As they dug deeper, they found a lot more. An even higher number of antiquities were found during the period of 2017-18 and these included a large brick structure with a 16-metre-long wall and water-channel like structures, and also a terracotta pipeline which was in all probability a drain. By now it was clear that this had been a site of a fairly large and advanced urban centre even before.
A Harappan Link?
There was another discovery in Keeladi, that has opened up a whole new debate. During excavations, archaeologists found six hundred potsherds with archaic ‘graffiti like’ etchings. In all over 1000 graffiti potsherds were found to date during the five seasons. Symbols here included the likes of a ladder, fish, spirals, trident, sun and a single or double ‘u’ symbol.- found in many megalithic sites. These were possibly from even earlier and this buoyed interest, especially because some historians claimed that this could have been a link to the Harappan Script – which is yet to be deciphered. This, in turn, led others to say that the ‘Civilization in Keeladi’ may have been an offshoot of the Harappans!
Were the people here descendants of the Harappans?
Given that neither the graffiti nor the Harappan script has been deciphered and the fact that the resemblance is superficial at best – this is difficult to prove. In fact evidence here, on this question really runs thin. As Selvakumar explains there is a huge time gap between the end of the Harappan civilization, between 2000 and 1750 BCE and sites like Keeladi. As Selvakumar says, “Both these ‘scripts’ have to be seen in two different Spatio-temporal contexts”.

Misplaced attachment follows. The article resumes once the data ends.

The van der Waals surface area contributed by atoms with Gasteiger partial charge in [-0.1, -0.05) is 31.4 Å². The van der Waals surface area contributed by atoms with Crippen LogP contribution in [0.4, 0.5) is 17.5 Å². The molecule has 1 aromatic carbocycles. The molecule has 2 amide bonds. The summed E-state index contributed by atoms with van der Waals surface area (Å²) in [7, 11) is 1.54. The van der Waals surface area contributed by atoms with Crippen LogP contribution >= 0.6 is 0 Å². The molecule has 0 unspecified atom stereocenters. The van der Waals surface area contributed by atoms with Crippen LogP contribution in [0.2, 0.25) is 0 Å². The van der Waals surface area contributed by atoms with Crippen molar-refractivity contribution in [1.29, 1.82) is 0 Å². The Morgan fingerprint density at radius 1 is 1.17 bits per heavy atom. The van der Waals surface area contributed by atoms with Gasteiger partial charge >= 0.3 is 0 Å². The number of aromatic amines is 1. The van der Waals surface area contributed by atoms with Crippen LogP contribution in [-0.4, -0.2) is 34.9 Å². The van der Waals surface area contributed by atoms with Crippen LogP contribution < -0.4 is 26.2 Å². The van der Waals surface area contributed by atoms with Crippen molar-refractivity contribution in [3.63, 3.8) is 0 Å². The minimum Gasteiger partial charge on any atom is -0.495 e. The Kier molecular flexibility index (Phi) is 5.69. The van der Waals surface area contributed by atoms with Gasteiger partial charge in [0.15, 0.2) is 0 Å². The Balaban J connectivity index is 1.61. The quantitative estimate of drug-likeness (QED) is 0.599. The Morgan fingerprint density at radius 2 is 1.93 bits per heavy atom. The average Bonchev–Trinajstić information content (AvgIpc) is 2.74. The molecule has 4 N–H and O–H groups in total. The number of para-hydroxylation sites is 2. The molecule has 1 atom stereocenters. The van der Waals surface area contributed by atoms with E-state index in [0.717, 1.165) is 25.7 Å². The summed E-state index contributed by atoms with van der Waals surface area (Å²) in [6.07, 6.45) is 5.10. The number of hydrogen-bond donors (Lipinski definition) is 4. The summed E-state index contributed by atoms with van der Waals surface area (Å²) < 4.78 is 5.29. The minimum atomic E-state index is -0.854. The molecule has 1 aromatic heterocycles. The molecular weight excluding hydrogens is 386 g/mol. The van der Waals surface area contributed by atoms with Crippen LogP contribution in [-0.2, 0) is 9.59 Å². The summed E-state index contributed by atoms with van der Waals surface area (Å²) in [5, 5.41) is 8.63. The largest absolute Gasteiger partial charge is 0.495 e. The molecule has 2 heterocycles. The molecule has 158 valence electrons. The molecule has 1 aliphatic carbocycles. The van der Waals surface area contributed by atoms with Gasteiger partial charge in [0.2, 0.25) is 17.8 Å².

Selvakumar adds that our very idea of ‘civilisation’ needs to be re-looked at in the subcontinent’s context, “The concepts of civilisation and tribes have many interpretations. In India there existed many cultures and population groups from the early times, even coinciding with the Harappan Civilisation.” This is a fact if you see the various chalcolithic cultures that coincided even during the Harappan age, across the Indian subcontinent.
While the jury is still out on whether there is any connection between Keeladi and the Harappans. The fact is that we have a long way to go to fully understand this period in the South’s history. While there is growing evidence that gives us a tantalising peek into the lives of the people of Keeladi from the basic games they played like dice and hopscotch – over 600 hopscotches were excavated and terracotta discs with holes meant that they were used in toy carts or as twist disc game pieces or the gold artefacts they adorned themselves with – pendant, beads and rings, we still know very little. The plethora of sites across the Vaigai, Tamil Nadu and in fact the entire region, are yet to be properly excavated. There is little money to fund these projects and it is anyways complex because many of the cities and villages have been built and rebuilt over ancient sites. One of the main reasons for the breakthrough at Keeladi is that the site was not reoccupied in the Medieval period, or even today and this has protected the Early Historic layers, buried deep within.
As we wait for the Vaigai and ancient Tamilakam, to reveal its many secrets, we can for now, lean on literature, legends and the writings of the early Greeks and Romans to fill in some of the gaps in our understanding of this period of India’s history.
All photos courtesy: Dept. of Archaeology, Government of Tamil Nadu
This article is part of our ‘The History of India’ series, where we focus on bringing alive the many interesting events, ideas, people and pivots that shaped us and the Indian subcontinent. Dipping into a vast array of material – archaeological data, historical research and contemporary literary records, we seek to understand the many layers that make us.
This series is brought to you with the support of Mr K K Nohria, former Chairman of Crompton Greaves, who shares our passion for history and joins us on our quest to understand India and how the subcontinent evolved, in the context of a changing world.